I brought three games with me for company on Racing Metro’s trip to Hong Kong. I’ve made a number of bullet points arising from the game in Dublin against South Africa. Make of them what you will. Jet lag can only explain away so much of the madness.
Incredible defence and an unbelievable appetite to work for each other. Even though Johnny Sexton landed six out of six shots at goal, Ireland’s kicking game was average, but the outcomes were good, if you understand me. Willie Le Roux, on the other hand, had a couple of sublime moments, but too many indifferent ones. And some of his poorer moments were very poor. The full-back, Serfontein, Hougaard and Pollard all had poor games for the Springboks. When you have four of the backline out of sorts, it’s very hard to win any game. Joe Schmidt won’t need telling, Australia will be so much more competent with ball in hand tomorrow week at the Aviva. But Ireland were very clinical. And when your kicker makes six out of six, it’s going to be tough to beat us at the Aviva any time.
The world is a smaller place these days. Isa Nacewa was part of the reason Joe Schmidt came to Leinster. He’s now back with the Blues in Auckland. It will only be jealousy or something nasty that prevents Schmidt from becoming an All Black coach. He may even replace Steve Hansen. From what I hear from the Irish players, he is a peerless coach.
Twelve months ago, he started his Irish tenure with a disappointing display and defeat to Australia. The players’ heads were full of instructions from Joe. They were so worried about performing their role correctly that they displayed no intensity. A year on, the Schmidt mantra is deeply ingrained, each player knows how he operates and what’s needed Monday to Friday. Then on Saturday it’s bang-bang; they are doing everything with ruthless execution.
The sweetest thing for Schmidt is not necessarily the victory — it’s the little nudge it gives the likes of Healy, O’Brien, McFadden, Trimble, Best, Dave Kearney, Earls and Luke Fitzgerald this week.
All of a sudden, 30 doesn’t look too big a squad at all.
It was a one-score game when the Boks front row was yellow carded. That closed the door on South Africa. I don’t think referee Romain Poite had a good day at the office, but he’s his own man and that’s all you can ask for. Paul O’Connell won the battle of the captains in this regard. His relationship with Poite would be testy to say the least, but Paulie’s body language and the way he used his eyes and facial expressions said a multitude to the French referee.
How are we supposed to interpret South Africa’s tactic of spurning three-point opportunities? That was slightly bizarre. This had to be a decision taken before the game. Sometimes you have to get the feel of a game before making those decisions. The Boks seemed to underestimate how good a “weakened” Ireland would be, and in those circumstances, they’d have been better adapting their train of thought, accept that this game will be tight and go after points.
I’m looking at my notes. It was the 67th minute, when he drilled a beautiful spiral over the Springbok cover and deep into the 22 that he really took the handbrake off. Before that, he had three penalties to touch, and the longest gain was 20 metres. He really went up a gear in the final quarter in terms of finding touch. For the first 20 minutes his ball striking was average but you could see him growing more and more into the game with each successful kick. By the time Ireland got on top, he was playing his best rugby, really clinical with his kicking. He played a pivotal part in the decisive try, making a half break and making quick ruck ball with perfect ball placement.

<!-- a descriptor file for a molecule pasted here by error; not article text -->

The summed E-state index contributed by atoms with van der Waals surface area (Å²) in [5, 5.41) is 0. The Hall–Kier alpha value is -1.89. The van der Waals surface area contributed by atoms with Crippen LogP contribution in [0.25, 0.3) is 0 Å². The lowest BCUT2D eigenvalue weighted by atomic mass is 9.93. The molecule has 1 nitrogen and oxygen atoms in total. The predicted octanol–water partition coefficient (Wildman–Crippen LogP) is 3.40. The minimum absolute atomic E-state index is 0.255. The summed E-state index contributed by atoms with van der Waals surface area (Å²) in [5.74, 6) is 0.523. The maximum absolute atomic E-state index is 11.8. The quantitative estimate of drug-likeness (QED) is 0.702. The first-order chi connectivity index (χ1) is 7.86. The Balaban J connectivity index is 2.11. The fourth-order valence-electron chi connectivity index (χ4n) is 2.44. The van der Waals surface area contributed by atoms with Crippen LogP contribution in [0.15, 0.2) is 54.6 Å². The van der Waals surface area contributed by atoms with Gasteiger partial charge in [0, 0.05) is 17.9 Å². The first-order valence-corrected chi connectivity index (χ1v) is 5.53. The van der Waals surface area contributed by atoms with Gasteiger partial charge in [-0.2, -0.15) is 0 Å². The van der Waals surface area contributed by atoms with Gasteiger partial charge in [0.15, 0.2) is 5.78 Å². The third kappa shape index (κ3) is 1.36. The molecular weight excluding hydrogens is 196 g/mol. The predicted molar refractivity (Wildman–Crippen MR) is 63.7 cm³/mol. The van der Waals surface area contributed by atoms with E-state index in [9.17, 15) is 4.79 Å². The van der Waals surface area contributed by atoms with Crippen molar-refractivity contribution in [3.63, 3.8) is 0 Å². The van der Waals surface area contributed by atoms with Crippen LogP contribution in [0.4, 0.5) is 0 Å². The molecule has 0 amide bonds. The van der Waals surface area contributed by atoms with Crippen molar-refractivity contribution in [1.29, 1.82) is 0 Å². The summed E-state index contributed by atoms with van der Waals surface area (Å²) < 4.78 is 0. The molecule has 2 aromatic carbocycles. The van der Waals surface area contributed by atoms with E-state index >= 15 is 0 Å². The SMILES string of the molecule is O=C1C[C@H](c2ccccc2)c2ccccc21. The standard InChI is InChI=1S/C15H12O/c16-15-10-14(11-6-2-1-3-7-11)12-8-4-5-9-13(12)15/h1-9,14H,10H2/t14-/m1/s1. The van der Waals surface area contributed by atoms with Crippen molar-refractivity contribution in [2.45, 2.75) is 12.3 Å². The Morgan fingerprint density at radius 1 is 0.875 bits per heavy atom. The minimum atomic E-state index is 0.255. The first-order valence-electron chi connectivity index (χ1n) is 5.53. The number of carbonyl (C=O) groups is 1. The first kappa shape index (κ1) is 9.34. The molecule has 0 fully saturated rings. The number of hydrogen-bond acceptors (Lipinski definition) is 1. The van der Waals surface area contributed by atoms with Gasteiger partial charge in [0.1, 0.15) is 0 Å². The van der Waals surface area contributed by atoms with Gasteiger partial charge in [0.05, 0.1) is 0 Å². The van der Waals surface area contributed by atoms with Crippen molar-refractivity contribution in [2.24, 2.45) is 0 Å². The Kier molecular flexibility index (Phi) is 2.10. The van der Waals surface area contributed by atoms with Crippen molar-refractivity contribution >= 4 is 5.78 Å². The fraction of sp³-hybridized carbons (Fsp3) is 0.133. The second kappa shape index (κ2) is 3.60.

Ideally Conor Murray’s kick should go straight into Tommy Bowe’s hands because you want to take out the risk factor of a bouncing ball. But Tommy was brave and he got rewarded. Being nominated for IRB world player of the year won’t do Johnny’s confidence any harm, a tremendous honour.
Slightly bemused, mind you, that there’s no sign of Kieran Read, Israel Falau and Aaron Cruden on the short-list.
Finding touch with a penalty is a risk and reward thing. If you go for it and you miss too long, resulting in a scrum back, it’s an awful deflator. Failing to find touch is a more acceptable mistake than being extra greedy and going touch-in-goal. That’s ground-swallow-me-up territory. It has become more acceptable to be ultra-conservative, thanks to Jonny Wilkinson. You’d always like to get the extra metres. The rolling maul was big for Munster and Ireland, so anytime you had the opportunity, you tried to maximise it. It’s all down to confidence though. Some days it’s so easy spiralling to touch, and others when your brain isn’t fully functioning and cluttered with 15 different things, it isn’t great. If you have a wonky first or second one, you’re examining all your trigger points and routines instead of smoothing it.
Three more years for Tommy Bowe, and the IRFU must be feeling pleased with this piece of business. Bowe had a good game last Saturday but some very big moments. First half, Ireland lose their own lineout five metres from their line; Watch the defence and the trust between Peter O’Mahony and Bowe. Willie le Roux is in 20m of space with Bryan Habana outside him. Nine times out of 10, the defensive winger will step in there, not trusting his 6 to defend le Roux. But Bowe trusts his man and squares Habana up for a one-on-one, driving him into touch.
The Ulster winger also started the move back in his own corner for the first try. The ability to win ball off his own half-Garryowen. Henshaw kicks, gets a great bounce, le Roux forced into a left-foot-to-right-hand-touchline. No angle. That all started with Bowe, who could have kicked long, aimless or into touch. He backed himself, won it in the air, won the ruck. The small things you notice on a flight to Hong Kong.